One of the most active Trojans this year has changed tactics and now installing backdoors on target machines instead of ransomware.

Nemucod was used in several large campaigns in 2016, having reached a 24 per cent share on global malware detections in March this year, according to the firm. In the past, Nemucod payloads were primarily ransomware families, most frequently Locky or the now-discontinued TeslaCrypt. But now it has changed to serve up a backdoor.

According to security researchers at ESET, the backdoor detected is Kovtar. As a backdoor, this Trojan allows the attacker to control machines remotely without the victim’s consent or knowledge. Researchers said the variant analysed has been enhanced by ad-clicking capability delivered via an embedded browser. The Trojan can activate as many as 30 separate threads, each visiting websites and clicking on ads. The number of threads can change, according to commands from the attacker but can also alter them automatically since Kovter monitors the computers’ performance level. If the computer is idle, the malware may allocate more resources to its activities until further user activity is detected.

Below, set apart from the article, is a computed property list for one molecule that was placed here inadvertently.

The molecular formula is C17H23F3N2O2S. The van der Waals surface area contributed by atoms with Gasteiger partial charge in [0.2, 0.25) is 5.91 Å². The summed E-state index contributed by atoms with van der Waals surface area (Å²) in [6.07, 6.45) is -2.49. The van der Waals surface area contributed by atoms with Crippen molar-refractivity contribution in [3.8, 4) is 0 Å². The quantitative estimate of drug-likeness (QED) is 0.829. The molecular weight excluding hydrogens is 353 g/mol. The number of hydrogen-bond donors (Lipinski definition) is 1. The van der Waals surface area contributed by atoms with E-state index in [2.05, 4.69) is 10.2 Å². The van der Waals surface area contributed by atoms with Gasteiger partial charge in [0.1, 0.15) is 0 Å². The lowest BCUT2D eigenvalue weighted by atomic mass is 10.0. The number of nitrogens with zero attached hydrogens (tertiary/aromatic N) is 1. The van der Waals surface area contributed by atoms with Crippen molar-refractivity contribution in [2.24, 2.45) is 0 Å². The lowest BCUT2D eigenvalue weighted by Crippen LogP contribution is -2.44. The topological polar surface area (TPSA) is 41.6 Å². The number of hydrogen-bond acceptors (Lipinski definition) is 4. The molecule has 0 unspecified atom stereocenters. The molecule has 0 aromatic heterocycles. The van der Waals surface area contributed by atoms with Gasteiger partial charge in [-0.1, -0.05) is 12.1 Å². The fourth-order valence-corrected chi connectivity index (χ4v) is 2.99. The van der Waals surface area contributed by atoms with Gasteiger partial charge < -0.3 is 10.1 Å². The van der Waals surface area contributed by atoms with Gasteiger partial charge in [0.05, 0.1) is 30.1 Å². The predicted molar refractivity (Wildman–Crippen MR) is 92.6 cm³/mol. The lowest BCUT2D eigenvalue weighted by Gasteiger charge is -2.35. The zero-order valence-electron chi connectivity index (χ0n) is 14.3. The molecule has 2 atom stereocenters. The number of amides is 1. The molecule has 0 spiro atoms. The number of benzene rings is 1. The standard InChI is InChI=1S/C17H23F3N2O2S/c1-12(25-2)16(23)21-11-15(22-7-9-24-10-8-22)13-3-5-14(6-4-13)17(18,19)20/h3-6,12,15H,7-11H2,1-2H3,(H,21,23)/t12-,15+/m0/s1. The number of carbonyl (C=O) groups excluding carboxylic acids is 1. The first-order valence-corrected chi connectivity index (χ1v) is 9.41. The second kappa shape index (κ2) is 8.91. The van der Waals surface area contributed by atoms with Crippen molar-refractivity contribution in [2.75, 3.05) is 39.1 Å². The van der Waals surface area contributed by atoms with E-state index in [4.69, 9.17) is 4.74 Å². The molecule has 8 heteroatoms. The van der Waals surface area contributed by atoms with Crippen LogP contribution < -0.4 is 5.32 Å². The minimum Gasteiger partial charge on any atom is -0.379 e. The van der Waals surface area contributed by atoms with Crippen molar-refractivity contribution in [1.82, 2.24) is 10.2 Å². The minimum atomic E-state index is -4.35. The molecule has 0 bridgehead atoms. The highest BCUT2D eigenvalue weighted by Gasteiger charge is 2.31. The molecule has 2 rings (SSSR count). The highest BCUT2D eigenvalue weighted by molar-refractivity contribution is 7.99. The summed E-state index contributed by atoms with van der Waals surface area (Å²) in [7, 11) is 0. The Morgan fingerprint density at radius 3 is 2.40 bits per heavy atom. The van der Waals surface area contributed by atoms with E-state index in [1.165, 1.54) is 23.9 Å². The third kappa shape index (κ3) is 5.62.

The current version spreads Kovter as an email ZIP attachment pretending to be an invoice and containing an infected executable JavaScript file. In a blog post, security researcher Ondrej Kubovic said that if  the user “falls for the trap and executes the infected file – the Nemucod downloader – it downloads Kovter onto the machine and executes it.”

This article originally appeared at scmagazineuk.com



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